“‘We got a positive [flu result] on one of our routine surveillance tests’ of a poultry farm, Spencer complained, and ‘we were required to contact the USDA right away because of the pandemic Asian strain’. Spencer added, ‘It seems a little silly because there was no clinical illness on the property, and the strain came back something pretty common…’ In Spencer’s eyes, it was ‘hard to justify’ reporting the flu strain to the USDA… These days, Spencer said he passes on information about disease events to the state DOH and leaves it to them to tell local health boards. ‘If somebody screws up’, he shrugged, ‘at least we can blame the [Department of Health]’.”

Not an uncommon perspective for many organizations, or even coworkers! Let’s hear from another director at the USDA Animal and Plant Health Inspection Service (APHIS):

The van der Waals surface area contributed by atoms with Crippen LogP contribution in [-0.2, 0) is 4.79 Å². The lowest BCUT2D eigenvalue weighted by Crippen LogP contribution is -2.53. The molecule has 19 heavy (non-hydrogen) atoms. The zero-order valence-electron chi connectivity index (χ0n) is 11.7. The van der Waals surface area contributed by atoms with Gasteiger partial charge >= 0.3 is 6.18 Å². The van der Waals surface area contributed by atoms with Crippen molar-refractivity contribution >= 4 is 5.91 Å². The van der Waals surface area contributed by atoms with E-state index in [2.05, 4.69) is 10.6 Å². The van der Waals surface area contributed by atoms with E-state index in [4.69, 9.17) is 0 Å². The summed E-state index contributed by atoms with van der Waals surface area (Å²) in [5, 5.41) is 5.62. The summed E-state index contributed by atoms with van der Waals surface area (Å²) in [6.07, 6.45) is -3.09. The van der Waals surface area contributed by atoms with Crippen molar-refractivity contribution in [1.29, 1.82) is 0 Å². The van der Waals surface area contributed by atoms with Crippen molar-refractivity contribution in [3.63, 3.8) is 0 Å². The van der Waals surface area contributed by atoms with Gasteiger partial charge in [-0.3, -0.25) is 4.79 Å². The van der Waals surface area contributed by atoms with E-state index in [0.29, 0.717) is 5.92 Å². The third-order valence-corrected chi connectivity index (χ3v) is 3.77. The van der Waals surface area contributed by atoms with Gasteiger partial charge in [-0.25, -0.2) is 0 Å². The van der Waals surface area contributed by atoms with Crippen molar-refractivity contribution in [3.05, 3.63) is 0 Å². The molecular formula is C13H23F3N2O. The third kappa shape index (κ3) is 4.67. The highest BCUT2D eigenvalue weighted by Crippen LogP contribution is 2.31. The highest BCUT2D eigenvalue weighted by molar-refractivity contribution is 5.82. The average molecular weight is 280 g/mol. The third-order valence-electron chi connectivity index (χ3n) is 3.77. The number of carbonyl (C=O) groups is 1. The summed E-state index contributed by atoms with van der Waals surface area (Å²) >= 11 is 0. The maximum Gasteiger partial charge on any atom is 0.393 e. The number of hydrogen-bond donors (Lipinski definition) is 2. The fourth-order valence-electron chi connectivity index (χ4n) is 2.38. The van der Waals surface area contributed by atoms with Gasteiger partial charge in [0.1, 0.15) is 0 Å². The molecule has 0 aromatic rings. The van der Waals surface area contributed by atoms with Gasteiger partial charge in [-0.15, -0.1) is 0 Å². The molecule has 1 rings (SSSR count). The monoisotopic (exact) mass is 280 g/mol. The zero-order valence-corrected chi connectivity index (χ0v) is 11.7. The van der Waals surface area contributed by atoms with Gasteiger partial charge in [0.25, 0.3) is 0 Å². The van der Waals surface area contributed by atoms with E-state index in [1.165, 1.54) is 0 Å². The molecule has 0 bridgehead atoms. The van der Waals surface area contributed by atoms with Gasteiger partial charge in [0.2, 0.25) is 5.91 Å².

“Clinton argued that the ‘single biggest threat for disease’ comes from ‘wildlife intermingling with domestic livestock’. He told me, ‘You can’t control the birds’ and he rightly pointed out that ducks are flu incubators. If the bird flu – which Clinton called the top priority of his agency – becomes pandemic in humans, he told me, it will come from waterfowl.”

Interesting, I might argue that we have much more interaction with domestic fowl (can’t remember the last time I handled a wild duck) and that they therefore were the point of spreading, but let’s see what others had to say about this viewpoint.

“Nina Marano, a zoonotic disease expert at the CDC, told me that ‘most of the outbreaks have occurred through interaction with domestic poultry’. Another example: though poultry farmers singled out wild birds called cattle egrets as the source of a 2004 flu outbreak in California, the egrets tested negative – it turned out that contaminated egg containers circulating between farms were the culprit (McNeil 2004).”